I'm not in there much, only to shower and I do that as quickly as I can. For more than two years I showered him in there. It's a handicapped shower with the built in seat as he could not stand for long. I always got in with him. It was easier than trying to bend over and not get a ton of water on the floor. Besides it was nice to be naked together, even though he liked the water cooler than me.
He always felt bad about my having to do that for him, but it never bothered me. It was kind of nice actually. We had privacy. You close the curtain and shut the world out. We got to touch each other and even though it wasn't going anywhere the intimacy was worth treasuring.
But, I digress...Now I'm quick like a bunny. I don't look at that seat and never use it myself but I have noticed I no longer have the water so hot I look like a lobster when I get out. Guess I got used to the cooler temperature.
Okay, Widow's Brain got me again. My point was that as I approached the anniversary of his death I sort of went a little crazy. Busy, busy, busy my brain said, so I tried to stay busy.
We painted the bathroom, moved on to the dining room and then the kitchen. For the last two weeks I've been in hyper-mode. What I've learned is that you can't outrun, outspend or outsmart grief. It's going to get you, one way or another.
A little over a week ago my daughter-in-law lost her birth mother. They only found each other a few years ago so it was especially hard on her and the children. Last month I went to Emily's birthday party and Janet was there. We sat together and talked and she seemed well, although I knew she had health problems. Her death at 52 years old was shocking. They found her in her apartment the next day when she didn't respond to any of the texts and phone calls. That happened on September 2nd.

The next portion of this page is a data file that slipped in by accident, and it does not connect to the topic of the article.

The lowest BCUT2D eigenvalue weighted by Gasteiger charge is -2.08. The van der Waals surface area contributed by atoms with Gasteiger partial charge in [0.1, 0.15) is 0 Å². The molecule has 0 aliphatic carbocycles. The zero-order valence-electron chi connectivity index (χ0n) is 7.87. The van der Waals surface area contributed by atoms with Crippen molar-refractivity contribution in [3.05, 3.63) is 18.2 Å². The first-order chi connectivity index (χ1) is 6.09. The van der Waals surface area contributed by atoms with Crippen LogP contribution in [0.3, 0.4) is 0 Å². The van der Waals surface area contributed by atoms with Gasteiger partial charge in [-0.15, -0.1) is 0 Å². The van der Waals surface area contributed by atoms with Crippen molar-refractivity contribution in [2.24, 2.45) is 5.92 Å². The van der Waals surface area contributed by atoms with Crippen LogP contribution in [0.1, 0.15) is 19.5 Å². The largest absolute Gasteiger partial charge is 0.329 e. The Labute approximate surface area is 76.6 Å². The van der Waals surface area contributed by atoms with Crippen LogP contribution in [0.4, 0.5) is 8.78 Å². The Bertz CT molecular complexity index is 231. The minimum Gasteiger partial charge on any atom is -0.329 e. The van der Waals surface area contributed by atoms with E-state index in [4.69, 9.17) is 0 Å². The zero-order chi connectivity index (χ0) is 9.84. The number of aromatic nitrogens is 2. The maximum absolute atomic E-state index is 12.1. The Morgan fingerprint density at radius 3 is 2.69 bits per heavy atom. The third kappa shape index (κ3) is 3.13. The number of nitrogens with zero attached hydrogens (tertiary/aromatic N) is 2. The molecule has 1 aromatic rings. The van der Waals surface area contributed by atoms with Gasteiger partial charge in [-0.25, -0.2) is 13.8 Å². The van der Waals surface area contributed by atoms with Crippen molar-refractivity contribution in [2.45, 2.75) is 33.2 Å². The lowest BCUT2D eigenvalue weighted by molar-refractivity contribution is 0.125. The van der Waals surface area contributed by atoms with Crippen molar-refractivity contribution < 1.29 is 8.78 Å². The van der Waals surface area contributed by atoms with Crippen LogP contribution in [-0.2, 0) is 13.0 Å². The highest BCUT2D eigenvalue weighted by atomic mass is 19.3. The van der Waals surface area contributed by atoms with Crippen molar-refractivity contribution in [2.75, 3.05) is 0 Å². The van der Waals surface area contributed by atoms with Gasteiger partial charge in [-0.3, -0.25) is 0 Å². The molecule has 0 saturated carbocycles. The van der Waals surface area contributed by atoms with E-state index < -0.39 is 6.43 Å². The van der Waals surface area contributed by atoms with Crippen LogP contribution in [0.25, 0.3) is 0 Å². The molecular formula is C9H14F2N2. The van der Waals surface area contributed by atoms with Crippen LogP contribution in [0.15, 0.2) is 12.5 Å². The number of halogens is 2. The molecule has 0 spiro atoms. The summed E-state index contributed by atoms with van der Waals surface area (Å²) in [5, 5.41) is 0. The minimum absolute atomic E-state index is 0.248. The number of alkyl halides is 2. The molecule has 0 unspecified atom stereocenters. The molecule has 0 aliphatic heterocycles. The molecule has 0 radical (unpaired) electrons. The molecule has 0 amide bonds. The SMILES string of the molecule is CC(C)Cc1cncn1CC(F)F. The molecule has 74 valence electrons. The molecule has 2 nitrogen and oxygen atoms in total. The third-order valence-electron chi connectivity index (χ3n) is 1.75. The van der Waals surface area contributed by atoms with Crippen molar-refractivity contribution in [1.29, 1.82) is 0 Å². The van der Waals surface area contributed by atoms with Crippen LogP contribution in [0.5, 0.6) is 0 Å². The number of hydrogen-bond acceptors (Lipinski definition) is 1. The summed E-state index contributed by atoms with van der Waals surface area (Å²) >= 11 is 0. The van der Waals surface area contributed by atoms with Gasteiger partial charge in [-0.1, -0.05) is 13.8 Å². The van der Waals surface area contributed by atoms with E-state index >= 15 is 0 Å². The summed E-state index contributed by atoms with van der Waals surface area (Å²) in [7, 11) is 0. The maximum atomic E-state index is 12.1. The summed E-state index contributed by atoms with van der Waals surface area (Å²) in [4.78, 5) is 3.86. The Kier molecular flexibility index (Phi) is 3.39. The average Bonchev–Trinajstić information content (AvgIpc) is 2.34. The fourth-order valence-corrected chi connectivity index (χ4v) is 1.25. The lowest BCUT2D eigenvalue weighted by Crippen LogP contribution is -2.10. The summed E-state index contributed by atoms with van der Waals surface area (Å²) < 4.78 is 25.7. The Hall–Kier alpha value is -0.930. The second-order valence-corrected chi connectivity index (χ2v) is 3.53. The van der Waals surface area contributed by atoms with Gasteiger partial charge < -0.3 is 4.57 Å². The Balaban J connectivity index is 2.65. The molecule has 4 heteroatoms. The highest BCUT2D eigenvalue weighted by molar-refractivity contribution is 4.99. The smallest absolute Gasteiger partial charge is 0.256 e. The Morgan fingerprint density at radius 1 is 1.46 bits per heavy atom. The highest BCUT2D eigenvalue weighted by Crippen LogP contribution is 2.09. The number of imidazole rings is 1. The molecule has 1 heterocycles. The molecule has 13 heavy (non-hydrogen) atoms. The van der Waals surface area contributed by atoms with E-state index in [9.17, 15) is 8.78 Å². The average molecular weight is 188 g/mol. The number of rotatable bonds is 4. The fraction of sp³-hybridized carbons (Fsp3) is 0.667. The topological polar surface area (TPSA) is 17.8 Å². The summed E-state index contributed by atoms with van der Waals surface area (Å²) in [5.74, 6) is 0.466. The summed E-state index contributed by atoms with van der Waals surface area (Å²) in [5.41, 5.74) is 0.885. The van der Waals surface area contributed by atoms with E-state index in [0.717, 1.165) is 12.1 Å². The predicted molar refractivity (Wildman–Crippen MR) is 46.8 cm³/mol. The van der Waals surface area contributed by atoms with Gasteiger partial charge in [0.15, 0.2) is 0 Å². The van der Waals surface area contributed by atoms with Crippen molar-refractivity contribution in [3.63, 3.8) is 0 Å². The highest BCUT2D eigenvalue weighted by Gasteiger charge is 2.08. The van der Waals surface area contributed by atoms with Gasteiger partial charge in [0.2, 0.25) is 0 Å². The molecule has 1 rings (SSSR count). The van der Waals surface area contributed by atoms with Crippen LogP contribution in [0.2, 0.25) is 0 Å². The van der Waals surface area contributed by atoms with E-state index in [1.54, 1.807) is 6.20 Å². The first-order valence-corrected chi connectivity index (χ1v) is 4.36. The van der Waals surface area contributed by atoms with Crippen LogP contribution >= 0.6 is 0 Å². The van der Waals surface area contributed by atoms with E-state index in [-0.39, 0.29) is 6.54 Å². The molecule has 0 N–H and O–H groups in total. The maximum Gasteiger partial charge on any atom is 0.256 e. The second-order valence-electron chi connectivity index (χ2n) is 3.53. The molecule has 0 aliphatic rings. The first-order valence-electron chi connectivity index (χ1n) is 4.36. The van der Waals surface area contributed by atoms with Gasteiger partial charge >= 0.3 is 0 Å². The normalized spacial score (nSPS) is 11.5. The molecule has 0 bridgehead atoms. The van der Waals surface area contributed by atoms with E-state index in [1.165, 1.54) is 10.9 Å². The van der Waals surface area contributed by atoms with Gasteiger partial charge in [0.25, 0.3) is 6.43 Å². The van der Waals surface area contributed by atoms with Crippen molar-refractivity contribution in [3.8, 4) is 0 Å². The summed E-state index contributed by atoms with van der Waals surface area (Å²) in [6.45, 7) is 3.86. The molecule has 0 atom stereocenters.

Around that same Aislinn, the youngest of the two granddaughters who live with me decided to move out and go live with her mother. I was not shocked. It was almost a year since she watched her grandfather die in the dining room. It's a sad house, at times oppressive which is why we've been trying to make some changes. She stuck it out for a year, and I'm sort of proud of her for realizing she needed a change and going for it. This has been her home for a very long time, but without Grampa it's not the same and never will be.
I was pretty proud of myself for getting through the 6th without a major meltdown. When we got done painting that day we went to the casino. I stayed until the clock told me it was the 7th.
Bill's sister Ruth invited us to a family picnic on the 10th. I didn't want to go. We used to get together all the time but I've avoided them like the plague since Bill's death. This time she wasn't going to take no for an answer, so I made my signature baked beans and went, knowing that I could not stay long as we had to go to Julie's mother's calling hours, another dreaded commitment.